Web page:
Deutsche Bank gave a boost to miners, who dominated the market yesterday.
In a note enthusiastically entitled "Q2 revisions: Mining solid!", Deutsche said that while the FTSE mining index is flat since the start of the year, it has performed better than the broader FTSE 100 index, which is off 11 per cent over the same period.
"This [mining flat, FTSE 100 down] has occurred against the backdrop of a major financial market crisis and clear evidence of weakening economic growth," the broker said, "The debate for many investors has been whether to chase the beleaguered banks, the chastened property market or the indebted consumer-related sectors, so the relative attractiveness of the cash-generating resource stocks has not surprised us."
Deutsche raised its target price for Vedanta Resources, to 2,640p from 2,610p, helping it climb to second on the FTSE 100 leader board, up 67p to 2,133p. Antofagasta, whose target price was raised to 740p from 680p, claimed fourth place, gaining 18p to 675.5p. Anglo American, whose target price was raised to 3,870p from 3,800p, was gained 29p to 3,020p.
Overall, the FTSE 100 index was down 24.6 points to 5,692.90. The London benchmark was kept in the red by some weak house price data and by a low reading on the GfK NOP UK consumer confidence index, which fell by 2 points to -19 last month, its lowest level since February 1993. The FTSE 250 was also weak and lost 20.7 points to 9961.30.
Weak consumer confidence took its toll on the retail sector, where Marks & Spencer was down 12.25p to 396.25p. Other retailers, including Debenhams and the Home Retail Group, which lost 5.50p to 262.50p, were also down.
On the FTSE 250, Shaftesbury said that Laxey Partners had raised its stake in the company to 14.49 per cent. Market chatter over the past week has suggested that Laxey is preparing to mount a bid for the property company, possibly offering up to £8 per share for the business. The talk, which surfaced again yesterday, has focused on Laxey's recently floated Terra Catalyst Fund. The fund was set up to invest in property-related securities and, according to a list of investment policies, its strategy "may also involve it making takeover offers for portfolio companies and taking management control of such companies".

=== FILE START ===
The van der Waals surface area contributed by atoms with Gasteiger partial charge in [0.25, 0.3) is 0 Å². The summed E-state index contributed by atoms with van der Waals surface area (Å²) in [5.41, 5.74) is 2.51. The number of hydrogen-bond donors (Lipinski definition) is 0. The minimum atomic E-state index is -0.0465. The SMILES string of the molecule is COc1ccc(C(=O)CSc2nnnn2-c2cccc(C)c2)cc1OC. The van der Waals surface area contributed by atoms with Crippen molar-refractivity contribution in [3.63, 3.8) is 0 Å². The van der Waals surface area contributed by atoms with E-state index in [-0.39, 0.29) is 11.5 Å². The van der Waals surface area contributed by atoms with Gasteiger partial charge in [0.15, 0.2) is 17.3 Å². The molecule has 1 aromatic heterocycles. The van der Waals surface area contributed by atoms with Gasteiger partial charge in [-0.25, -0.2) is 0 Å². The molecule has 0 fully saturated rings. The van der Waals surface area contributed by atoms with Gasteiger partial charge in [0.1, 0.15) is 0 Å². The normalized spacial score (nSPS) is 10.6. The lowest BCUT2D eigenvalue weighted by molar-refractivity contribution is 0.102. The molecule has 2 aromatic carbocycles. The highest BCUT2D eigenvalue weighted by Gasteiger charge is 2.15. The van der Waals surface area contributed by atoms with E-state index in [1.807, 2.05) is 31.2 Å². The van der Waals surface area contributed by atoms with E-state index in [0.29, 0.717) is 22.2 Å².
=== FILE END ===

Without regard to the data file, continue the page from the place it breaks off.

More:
News of the share holding sent Shaftesbury down 5p to 580p.
Elsewhere, the termination of takeover talks hurt Mapeley, which was lodged at first place on the FTSE 250 loser board. Disheartened investors took the stock down by just over 15 per cent, or 236p, to 1321p.
Barratt Developments was depressed after analysts at Panmure Gordon published a bearish note on the company. "The house building sector has witnessed strong share price appreciation in recent days with stocks rising between 10-20 per cent," wrote the Panmure analysts Rachel Waring and Mark Huges. "We believe Barratt has run too far, too soon and therefore move our recommendation to Sell from Hold.
"The Barratt share price has risen by 31 per cent since 9 January and has appreciated 16 per cent over the past eight days. Despite the collapse in the share price last year, we believe that the stock has run too far from its lows... We believe that any sustained house price deflation could leave the business vulnerable to asset write-downs later in the year." Barratt's stock fell 27.25p to 410.75p.
The note contributed to weakness in the wider sector. The market was worried by the Nationwide Building Society report which said that house prices fell by 0.6 per cent in March, reducing the rate of annual inflation to 1.1 per cent, the slowest rate since March 1996. As a result, among FTSE 250-listed house builders, Bellway was down 11p to 874p, Redrow lost 1.75p to 312.75p, and Berkeley Group Holdings was down 19p to 1087p.
Bad broker sentiment hit DSG International, which was downgraded to "sell" from "neutral" at Pali International. "With UK mortgage rates on the rise and UK consumer confidence at a 15-year low the time has come to downgrade DSG, after the recent dead-cat bounce up to 68p," said Nick Bubb, Pali's retail analyst. The company's stock fell 3.75p to 64.50p.
On AIM, Spice, the infrastructure support services firm, gained 2.50p to 426.50p yesterday. The company was boosted by Citigroup, which initiated coverage on the company with a "buy" rating. Citi thinks that, in the next year, the business will transition "from AIM to small Cap and then potentially to Mid Cap", adding: "Spice's exceptional growth and the recent acquisition of RAS [Revenue Assurance Services] for £101m, increases the risk that it cannot control the growth.
"However, management is experienced, the business is decentralised and we see no reason why there should be a systemic failure."Reuse content